Person of day - 31 MARCH 2021
Wang Yue was born on 31stMarch 1987 in Taiyuan, in the Shanxi province. As a child, Wang walked the streets with his peers when he saw that gentlemen were playing an exotic game on a park bench. While watching them, he learned the moves and rules of the Chinese chess. When Wang Yue went to school, he was taught the European chess.
His parents approved of their son’s interest; Wang Yue underwent intense training and, at the merge age of 12, he won the junior team championship of China, which is the Chinese equivalent of Russia’s White Rook. At 15, Wang was already playing for Taiyuan’s adult team. He won the U12 world championship and the junior Olympiad with the Chinese team.
Wang Yue graduated from the communications faculty of Nanking’s liberal arts college and devoted himself to chess hereafter. From 2004, the young Chinese grandmaster has played for China’s Olympic team and a year later, he won the students’ and adult Chinese championships, becoming the youngest champion in history.
Foreign analysts were amazed by the emergence of a promising player whose style was so different to the Chinese chess school: instead of calculation, dynamics and complications, Wang preferred a solid opening and measured development of positions that was accompanied by a wonderful endsgame technique. In interviews, Wang Yue said that he was most influenced by friendly matches with Russia: studying the style of Russian grandmasters allowed him to broaden his own understanding of chess considerably.
In 2007, Wang Yue’s rating surpassed the 2700 mark and a short while later, the Chinese grandmaster played 85 matches without being defeated, which was one of history’s finest achievements that was included in the Guinness Book of Records. Wang Yue was the prize-winner of the Asian games with the Chinese team. At the 2007 World Cup, he made it to the fourth round. At that moment, the highest-rated Chinese player attained an Elo rating of 2752, which meant that he became one of the world’s top 10 players and a regular attendee of elite tournaments.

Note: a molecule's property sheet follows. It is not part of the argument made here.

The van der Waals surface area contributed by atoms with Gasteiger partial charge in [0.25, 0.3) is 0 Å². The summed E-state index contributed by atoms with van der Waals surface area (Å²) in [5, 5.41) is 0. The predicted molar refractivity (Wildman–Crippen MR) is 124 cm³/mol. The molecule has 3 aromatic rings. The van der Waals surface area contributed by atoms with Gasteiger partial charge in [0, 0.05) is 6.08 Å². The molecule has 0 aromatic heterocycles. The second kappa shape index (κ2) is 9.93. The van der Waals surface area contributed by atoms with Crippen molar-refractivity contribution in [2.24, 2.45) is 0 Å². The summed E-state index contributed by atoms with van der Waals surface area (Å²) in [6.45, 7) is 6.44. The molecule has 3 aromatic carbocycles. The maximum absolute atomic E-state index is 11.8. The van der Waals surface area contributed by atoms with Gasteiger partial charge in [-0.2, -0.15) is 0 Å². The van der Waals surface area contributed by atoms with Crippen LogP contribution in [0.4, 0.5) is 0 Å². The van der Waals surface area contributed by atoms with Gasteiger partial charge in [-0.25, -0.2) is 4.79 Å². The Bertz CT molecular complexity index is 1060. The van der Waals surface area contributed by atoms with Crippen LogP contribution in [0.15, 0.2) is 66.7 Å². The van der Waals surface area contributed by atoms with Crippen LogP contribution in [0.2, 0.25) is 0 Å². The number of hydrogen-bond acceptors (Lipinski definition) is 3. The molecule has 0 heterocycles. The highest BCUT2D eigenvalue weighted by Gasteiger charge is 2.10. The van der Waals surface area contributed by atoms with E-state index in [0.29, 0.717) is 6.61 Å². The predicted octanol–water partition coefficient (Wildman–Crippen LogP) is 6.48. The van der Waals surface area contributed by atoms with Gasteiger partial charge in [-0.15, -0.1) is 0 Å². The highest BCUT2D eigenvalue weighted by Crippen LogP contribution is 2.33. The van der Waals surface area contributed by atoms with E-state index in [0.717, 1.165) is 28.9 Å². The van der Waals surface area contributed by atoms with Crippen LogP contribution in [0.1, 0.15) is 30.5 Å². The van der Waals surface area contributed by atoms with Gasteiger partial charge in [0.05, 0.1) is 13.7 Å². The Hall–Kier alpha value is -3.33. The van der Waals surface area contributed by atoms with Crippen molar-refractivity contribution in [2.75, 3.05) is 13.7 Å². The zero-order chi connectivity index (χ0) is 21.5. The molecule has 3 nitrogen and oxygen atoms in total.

He played in the Grand Prix series in 2008-2009 and in the first competition, he split 1stplace with Magnus Carlsen. The Chinese player was severely undermined by the 2009 World Cup. After progressing from the first two rounds in a confident manner, Wang Yue was scheduled to play Etienne Barcot in a tie-break. Wang and his friend Li Chao went outside for a smoke, while the arbiter in the playing hall started the clock. The Chinese received a score of zero according to the “zero tolerance” and they could not fight back from this. This fateful misfortune led to Wang Yue’s decline and he lost the position of Chinese chess leader.
After winning the Universiad in 2010, the grandmaster lost the first board of the national team to Wang Hao. Before the Tournament of Nations in Tromso, Wang had by no means the highest individual coefficient in the Chinese team, but he was invited to lead the team at the recommendation of the senior trainer, grandmaster Ye. The plan worked, Wang Yue played multiple draws with leaders of other teams and the successes of young Chinese players gave the Celestial Kingdom a historic gold medal.
In 2015, Wang Yue won the Eurocup with the Siberia super-club. “In my career, I was greatly influenced by Vladimir Kramnik’s style, I was amazed and astounded by his victory over Garry Kasparov in 2000. During childhood, my favourite player was Jose Raul Capablanca, but of course I identify with Kramnik’s style closer than with any other contemporary’s. I am proud that I could win this prestigious tournament on a team with the 14thworld champion.” (Wang Yue)